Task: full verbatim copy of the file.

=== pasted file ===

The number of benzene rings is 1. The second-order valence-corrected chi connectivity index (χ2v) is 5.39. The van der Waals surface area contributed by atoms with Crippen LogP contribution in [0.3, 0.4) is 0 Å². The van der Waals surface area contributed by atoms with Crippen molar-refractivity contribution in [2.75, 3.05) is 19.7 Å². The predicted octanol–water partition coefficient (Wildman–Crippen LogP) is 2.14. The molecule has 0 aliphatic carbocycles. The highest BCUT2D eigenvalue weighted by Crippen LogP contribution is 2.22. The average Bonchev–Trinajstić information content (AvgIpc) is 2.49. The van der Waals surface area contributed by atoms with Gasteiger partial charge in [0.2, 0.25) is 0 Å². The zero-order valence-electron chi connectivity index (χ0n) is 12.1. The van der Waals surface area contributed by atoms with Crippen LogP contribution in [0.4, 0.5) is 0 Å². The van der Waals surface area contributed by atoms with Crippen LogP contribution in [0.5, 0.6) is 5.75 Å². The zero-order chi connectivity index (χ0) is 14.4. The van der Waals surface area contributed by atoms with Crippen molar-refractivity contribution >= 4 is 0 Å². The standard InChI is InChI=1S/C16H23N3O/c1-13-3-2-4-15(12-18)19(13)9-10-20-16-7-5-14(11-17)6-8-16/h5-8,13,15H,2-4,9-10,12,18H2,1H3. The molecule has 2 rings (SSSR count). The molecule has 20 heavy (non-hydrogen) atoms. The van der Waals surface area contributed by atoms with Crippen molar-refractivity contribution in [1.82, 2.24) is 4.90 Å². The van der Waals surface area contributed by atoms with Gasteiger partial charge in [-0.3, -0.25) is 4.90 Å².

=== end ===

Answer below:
The number of benzene rings is 1. The second-order valence-corrected chi connectivity index (χ2v) is 5.39. The van der Waals surface area contributed by atoms with Crippen LogP contribution in [0.3, 0.4) is 0 Å². The van der Waals surface area contributed by atoms with Crippen molar-refractivity contribution in [2.75, 3.05) is 19.7 Å². The predicted octanol–water partition coefficient (Wildman–Crippen LogP) is 2.14. The molecule has 0 aliphatic carbocycles. The highest BCUT2D eigenvalue weighted by Crippen LogP contribution is 2.22. The average Bonchev–Trinajstić information content (AvgIpc) is 2.49. The van der Waals surface area contributed by atoms with Gasteiger partial charge in [0.2, 0.25) is 0 Å². The zero-order valence-electron chi connectivity index (χ0n) is 12.1. The van der Waals surface area contributed by atoms with Crippen LogP contribution in [0.4, 0.5) is 0 Å². The van der Waals surface area contributed by atoms with Crippen LogP contribution in [0.5, 0.6) is 5.75 Å². The zero-order chi connectivity index (χ0) is 14.4. The van der Waals surface area contributed by atoms with Crippen molar-refractivity contribution >= 4 is 0 Å². The standard InChI is InChI=1S/C16H23N3O/c1-13-3-2-4-15(12-18)19(13)9-10-20-16-7-5-14(11-17)6-8-16/h5-8,13,15H,2-4,9-10,12,18H2,1H3. The molecule has 2 rings (SSSR count). The molecule has 20 heavy (non-hydrogen) atoms. The van der Waals surface area contributed by atoms with Crippen molar-refractivity contribution in [1.82, 2.24) is 4.90 Å². The van der Waals surface area contributed by atoms with Gasteiger partial charge in [-0.3, -0.25) is 4.90 Å².